The news this morning is that the McCain/Palin campaign has apparently released a new ad accusing Barack Obama as having a single educational legislative accomplishment: that of passing "legislation to teach 'comprehensive sex education' to kindergartners. Learning about sex before learning to read?"

The Obama campaign reacted swiftly, and accused the McCain campaign of being dishonorable:
It is shameful and downright perverse for the McCain campaign to use a bill that was written to protect young children from sexual predators as a recycled and discredited political attack against a father of two young girls - a position that his friend Mitt Romney also holds. Last week, John McCain told Time magazine he couldn't define what honor was. Now we know why.
Smearing an opponent is not honorable, but it's not the first time that McCain has done so in this cycle.

In late January, with his campaign in trouble, Romney was buried in Florida when McCain took a Romney quote about setting timetables in Iraq and twisted its meaning by changing the context. Here's the Romney quote:

[T]he president and Prime Minister al-Maliki have to have a series of timetables and milestones that they speak about. But those shouldn’t be for public pronouncement. You don’t want the enemy to understand how long they have to wait in the weeds until you’re going to be gone. You want to have a series of things you want to see accomplished in terms of the strength of the Iraqi military and the Iraqi police, and the leadership of the Iraqi government.
But during the primary season, McCain seized on the single word "timetable" and claimed that by discussing 'timetables', even in private (with Iraq PM Maliki), Romney was part of the defeatist crowd that was against the Surge:
Governor Romney obviously said there had to be, “timetables,” although they had to be secret because we weren’t going to tell the enemy when we were leaving. I mean, that’s — that’s just a fact. And if we’d have done that, as the Democrats and some Republicans wanted to do, we would’ve lost that surge and al-Qaeda would be celebrating a victory over the United States of America.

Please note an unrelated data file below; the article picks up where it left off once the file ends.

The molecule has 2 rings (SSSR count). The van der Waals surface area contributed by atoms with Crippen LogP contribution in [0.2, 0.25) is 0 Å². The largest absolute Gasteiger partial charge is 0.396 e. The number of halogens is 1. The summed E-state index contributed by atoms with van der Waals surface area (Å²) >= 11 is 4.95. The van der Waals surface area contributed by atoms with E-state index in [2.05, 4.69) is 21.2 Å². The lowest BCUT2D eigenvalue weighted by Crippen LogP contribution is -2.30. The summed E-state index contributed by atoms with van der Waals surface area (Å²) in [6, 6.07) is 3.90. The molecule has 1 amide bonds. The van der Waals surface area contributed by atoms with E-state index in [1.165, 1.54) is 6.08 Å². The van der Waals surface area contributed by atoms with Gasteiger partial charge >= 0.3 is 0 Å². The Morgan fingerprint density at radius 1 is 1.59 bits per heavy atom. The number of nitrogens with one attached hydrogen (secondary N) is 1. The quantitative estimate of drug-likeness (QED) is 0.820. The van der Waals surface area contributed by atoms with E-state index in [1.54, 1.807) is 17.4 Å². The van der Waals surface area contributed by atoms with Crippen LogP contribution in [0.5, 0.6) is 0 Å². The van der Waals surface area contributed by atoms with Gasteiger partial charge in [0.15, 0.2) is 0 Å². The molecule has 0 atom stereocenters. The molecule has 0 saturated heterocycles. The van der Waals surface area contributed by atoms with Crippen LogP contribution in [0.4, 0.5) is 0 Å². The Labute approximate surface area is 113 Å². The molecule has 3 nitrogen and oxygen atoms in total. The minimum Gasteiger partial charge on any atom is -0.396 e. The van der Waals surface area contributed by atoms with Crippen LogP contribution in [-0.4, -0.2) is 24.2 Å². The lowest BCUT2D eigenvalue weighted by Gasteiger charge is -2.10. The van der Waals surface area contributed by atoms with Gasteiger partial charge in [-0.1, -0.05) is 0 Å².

To be sure, Romney was in trouble already, having lost Iowa and New Hampshire; but a win in Florida would have put him back on the map, and McCain's distortions helped seal his fate.

At the time, the mainstream media didn't pay much attention to what McCain was engaged in; after all, as George W. Bush famously told McCain himself in 2000 (when McCain was being smeared for his adopted daughter from Bangladesh), it's just 'politics.'

McCain's 2000 experience may have changed him, like Richard Nixon's experience in Illinois and Texas did in 1960. When the "new Nixon" got another change -- in 1968 and 1972 -- he left nothing to chance.

Wonder what Mitt thinks.

Shades of 1988 (Part I)

While we march towards the 30th(!) anniversary of the seminal modern-day Red Sox/Yankees game (the 2 October 1978 one-game playoff, of which more later), this year also marks the 20th anniversary of 'Morgan Magic.'

John McNamara was a year-and-a-half-removed from Game Six in Shea Stadium, but a disappointed 78-win season in 1987 (collective hang-over from the World Series, personified by Bob Stanley's 4-15, 5.07 ERA, 1.572 WHIP campaign.)

With the 1988 edition stuck in mediocrity (43-42), then-GM Lou Gorman fired McNamara, and gave the helm to local son (and Sox-lifer) Morgan while Gorman interviewed 'real' managers to take over. But when the Sox won 12 in a row, and 19 of 20, the former snow-plow driver dropped the "interim" label.

The 1988 team won the division, but faced the Canseco/McGuire-fueled A'steam in the ALCS.

Morgan led the team to another title in 1990, and again the Sox were swept by the Bash Brothers; but the manager also known as "the other Joe Morgan" still brings a smile to Red Sox Nation.